Symphony Nos 2 & 4
BBC Symphony Orchestra/Adrian Boult, Edmund Rubbra
SOMM Recordings SOMMCD 0179
Sir Adrian Boult was the dedicatee of Edmund Rubbra’s Second Symphony; he conducted its premiere in 1938, and included it many years later in his choice on BBC Radio’s Desert Island Discs. Such a deep personal connection shines through every bar of this 1954 studio recording, whose near- incandescent intensity makes the strongest possible case for Rubbra’s powerfully felt and sustained, but riskily monochrome idiom, with its dominant emphasis on linear flow. Sometimes you might yearn for those ‘points of light’ Ravel showed Vaughan Williams to add for offsetting touches of contrast to a similarly sturdy orchestral style. That said, the single-minded mastery of the symphony’s two big slow movements is unmistakable; the quicker second and fourth are each shorter, with the finale sharing something of Nielsen’s mastery of high-speed linear momentum.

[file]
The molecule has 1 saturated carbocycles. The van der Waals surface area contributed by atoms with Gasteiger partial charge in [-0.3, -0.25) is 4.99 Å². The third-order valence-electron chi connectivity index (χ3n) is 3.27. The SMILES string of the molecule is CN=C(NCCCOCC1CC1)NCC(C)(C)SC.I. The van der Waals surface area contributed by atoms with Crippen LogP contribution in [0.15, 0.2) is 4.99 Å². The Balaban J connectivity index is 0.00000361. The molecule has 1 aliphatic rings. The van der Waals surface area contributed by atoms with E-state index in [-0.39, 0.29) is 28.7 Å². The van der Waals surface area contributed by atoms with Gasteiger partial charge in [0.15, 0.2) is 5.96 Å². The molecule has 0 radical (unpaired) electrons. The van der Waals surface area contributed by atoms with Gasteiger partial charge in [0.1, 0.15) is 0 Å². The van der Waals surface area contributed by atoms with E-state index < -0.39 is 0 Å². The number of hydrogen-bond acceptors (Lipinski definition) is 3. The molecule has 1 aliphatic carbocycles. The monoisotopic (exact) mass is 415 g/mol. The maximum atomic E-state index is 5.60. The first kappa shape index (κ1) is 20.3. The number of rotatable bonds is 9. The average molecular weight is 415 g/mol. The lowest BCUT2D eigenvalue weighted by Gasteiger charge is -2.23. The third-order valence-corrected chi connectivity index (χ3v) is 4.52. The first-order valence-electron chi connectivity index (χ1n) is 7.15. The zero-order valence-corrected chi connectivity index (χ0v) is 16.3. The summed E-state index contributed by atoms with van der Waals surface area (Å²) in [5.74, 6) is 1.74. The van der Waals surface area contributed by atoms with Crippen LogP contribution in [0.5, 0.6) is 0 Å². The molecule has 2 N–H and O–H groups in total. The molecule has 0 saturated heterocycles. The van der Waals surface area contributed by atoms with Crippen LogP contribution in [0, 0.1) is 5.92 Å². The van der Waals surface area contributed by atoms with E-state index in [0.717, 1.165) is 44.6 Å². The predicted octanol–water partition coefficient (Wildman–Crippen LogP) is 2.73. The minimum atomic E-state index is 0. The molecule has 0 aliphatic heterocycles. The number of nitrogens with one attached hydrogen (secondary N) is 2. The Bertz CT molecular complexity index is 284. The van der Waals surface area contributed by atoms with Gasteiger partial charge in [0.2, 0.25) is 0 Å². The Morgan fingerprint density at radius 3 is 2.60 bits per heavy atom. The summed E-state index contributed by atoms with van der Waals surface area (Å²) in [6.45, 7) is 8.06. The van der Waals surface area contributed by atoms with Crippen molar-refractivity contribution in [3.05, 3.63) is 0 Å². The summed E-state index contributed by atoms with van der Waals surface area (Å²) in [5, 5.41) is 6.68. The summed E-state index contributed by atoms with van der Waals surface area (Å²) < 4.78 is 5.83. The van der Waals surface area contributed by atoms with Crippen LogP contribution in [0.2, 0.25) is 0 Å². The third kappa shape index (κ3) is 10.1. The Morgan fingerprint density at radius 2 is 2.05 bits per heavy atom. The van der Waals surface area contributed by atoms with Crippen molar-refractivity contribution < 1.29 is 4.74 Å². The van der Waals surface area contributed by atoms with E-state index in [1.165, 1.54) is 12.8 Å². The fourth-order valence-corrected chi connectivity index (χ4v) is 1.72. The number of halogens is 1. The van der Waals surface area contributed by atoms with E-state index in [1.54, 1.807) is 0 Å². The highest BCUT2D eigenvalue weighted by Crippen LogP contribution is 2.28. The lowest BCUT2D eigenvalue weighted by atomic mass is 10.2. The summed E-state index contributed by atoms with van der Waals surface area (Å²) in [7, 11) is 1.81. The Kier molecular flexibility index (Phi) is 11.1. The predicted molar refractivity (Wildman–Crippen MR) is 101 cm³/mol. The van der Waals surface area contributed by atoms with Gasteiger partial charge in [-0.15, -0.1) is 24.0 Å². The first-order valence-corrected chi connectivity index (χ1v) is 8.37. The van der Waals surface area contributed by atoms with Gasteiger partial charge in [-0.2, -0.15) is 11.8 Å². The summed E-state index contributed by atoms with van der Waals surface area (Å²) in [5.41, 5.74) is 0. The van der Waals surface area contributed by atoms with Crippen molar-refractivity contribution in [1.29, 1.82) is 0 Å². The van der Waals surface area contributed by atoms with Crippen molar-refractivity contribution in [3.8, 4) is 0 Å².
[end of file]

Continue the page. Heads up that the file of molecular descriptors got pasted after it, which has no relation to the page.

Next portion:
Rubbra described Boult’s interpretation as ‘quite stupendous’ – and his own performance of his Fourth Symphony, at its premiere at the 1942 BBC Proms, isn’t far behind, with fervently vivid playing from the strings in particular. Again there are two big and mainly slow-ish movements, this time flanking a short central ‘Intermezzo’, with the first movement building a long and radiant statement out of a deceptively simple interplay of melody and accompaniment. With the recordings expertly restored, the hardening or distortion in the Second’s big moments is not excessive; and the clean-up treatment of the Fourth, both in the performance’s pre-LP-era sound and in Rubbra’s introductory broadcast talk, has been decently successful.